Wednesday, January 7, 2009

very much alive

His mother passed away in August.

After living with a cancer that started in her breast and would eventually make its way into her bones, and, ultimately, the space between her bones, she was dying of cancer very quickly, and you and the rest of the family had left only a space of weeks. Weeks in which to assemble and remember and plan. Weeks in which to come to grips with something you knew was on its way, but weren't quite sure how it would look when it finally arrived. Weeks in which to celebrate one life, and, by extension, every other life that flowed from it.

Now that she is gone, you know what happens after you die. You live. You love. You look after those you have left behind.

His mother is very much alive.

You see her name in the label on a jacket in the chair next to yours, saving a seat during intermission at the theatre where her granddaughters were performing, and you know she is there. She watched them dance as little girls, laughed like a little girl herself when they would wiggle and squirm on her knees in time to music, long before they could stand on their own, let alone dance. She is watching them still.

You see her in the ladybug that lands on your shoulder and stays a while at the precise moment when you are missing her, and you know that this is her way of winking at you, letting you know she is there. You get it, because when she was healthy, she would visit nursing homes dressed as Ladybug the Clown. It was her way of staying in touch with those who might otherwise find themselves alone. She still stays in touch.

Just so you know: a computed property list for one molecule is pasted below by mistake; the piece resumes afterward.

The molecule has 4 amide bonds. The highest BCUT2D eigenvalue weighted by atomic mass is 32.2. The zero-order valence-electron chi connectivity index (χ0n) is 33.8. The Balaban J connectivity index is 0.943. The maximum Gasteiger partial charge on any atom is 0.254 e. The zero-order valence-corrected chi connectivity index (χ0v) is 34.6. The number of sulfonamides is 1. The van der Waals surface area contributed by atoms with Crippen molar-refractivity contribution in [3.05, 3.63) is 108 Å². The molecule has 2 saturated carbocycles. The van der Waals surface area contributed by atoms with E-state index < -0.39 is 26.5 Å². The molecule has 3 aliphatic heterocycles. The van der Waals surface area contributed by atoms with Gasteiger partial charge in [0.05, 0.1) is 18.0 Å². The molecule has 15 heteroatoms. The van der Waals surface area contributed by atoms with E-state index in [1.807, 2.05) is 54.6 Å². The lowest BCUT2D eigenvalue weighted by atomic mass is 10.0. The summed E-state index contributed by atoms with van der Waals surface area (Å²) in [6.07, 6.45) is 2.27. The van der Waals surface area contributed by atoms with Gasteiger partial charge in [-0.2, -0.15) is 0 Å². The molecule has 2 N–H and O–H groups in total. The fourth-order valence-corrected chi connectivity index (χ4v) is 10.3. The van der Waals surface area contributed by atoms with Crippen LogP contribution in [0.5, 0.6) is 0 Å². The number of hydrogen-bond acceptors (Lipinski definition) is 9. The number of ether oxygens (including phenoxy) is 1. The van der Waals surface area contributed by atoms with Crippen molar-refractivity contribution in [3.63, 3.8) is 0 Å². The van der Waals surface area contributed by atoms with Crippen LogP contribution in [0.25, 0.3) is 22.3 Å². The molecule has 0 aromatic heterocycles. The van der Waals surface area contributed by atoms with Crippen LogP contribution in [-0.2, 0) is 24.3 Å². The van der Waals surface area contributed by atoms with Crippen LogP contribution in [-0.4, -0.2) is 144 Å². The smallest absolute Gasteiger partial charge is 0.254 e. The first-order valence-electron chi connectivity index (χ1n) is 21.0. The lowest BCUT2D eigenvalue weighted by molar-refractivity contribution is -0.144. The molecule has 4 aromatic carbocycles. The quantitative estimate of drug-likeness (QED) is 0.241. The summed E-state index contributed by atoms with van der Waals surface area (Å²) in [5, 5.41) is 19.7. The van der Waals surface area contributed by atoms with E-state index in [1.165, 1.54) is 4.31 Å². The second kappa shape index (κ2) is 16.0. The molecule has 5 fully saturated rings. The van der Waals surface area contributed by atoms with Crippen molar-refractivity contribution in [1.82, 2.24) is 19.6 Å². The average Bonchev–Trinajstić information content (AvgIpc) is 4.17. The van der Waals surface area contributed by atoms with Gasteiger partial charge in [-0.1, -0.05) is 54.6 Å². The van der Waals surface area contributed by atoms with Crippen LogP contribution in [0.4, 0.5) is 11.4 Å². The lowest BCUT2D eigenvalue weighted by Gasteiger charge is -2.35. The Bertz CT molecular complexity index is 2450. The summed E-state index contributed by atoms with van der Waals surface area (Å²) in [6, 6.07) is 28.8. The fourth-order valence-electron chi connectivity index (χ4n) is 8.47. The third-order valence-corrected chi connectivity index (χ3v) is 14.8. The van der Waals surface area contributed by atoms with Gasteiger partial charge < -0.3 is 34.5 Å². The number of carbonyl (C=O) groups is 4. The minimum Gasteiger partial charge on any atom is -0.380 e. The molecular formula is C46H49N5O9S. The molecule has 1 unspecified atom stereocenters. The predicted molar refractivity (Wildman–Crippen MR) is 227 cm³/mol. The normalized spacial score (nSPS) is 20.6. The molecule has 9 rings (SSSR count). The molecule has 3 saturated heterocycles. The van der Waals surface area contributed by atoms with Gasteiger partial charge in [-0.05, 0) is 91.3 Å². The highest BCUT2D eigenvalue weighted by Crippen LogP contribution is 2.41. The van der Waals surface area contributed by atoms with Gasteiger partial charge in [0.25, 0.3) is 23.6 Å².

And you see her in the legacy she left behind. Growing up, she did not have it easy. While the world outside struggled through the Great Depression, her little world was ruled by a woman whose own arguable great depression raged, undiagnosed. But, to the extent that she could, she left both depressions behind, choosing instead to raise her six children in a world of creativity and spontaneity and laughter. Mostly laughter.

This legacy, it's very much alive in her youngest son, your husband. You see it in the way he treats you, the way he treats your daughters. Before you knew his mother, you sensed her legacy. You saw signs of it in the bond he shared with her, a bond made of respect and friendship and love, a bond unlike any other you had seen between a mother and son. Sensing this in the early stages of your relationship with him, before children and mortgages and the day-to-day details that come with putting a new family together, you knew you were going to be okay with him.

She was not perfect, and you often butted heads. She introduced your children to Ho-Hos and soap operas (and the occassional soap opera ho) at a time when you would have preferred to curb their intake of sugar and mainstream media. But none of that matters now. What she gave to them, the time she spent with them, that's what lingers. That's what they miss, what you miss, too, as they pass their first Holiday season with her not here, at least not in the old sense.

In the new sense, you know -- they know -- she is here. Eckhart Tolle once noted that the opposite of death is not life, but birth. Life goes on. Her life goes on.

She is very much alive.
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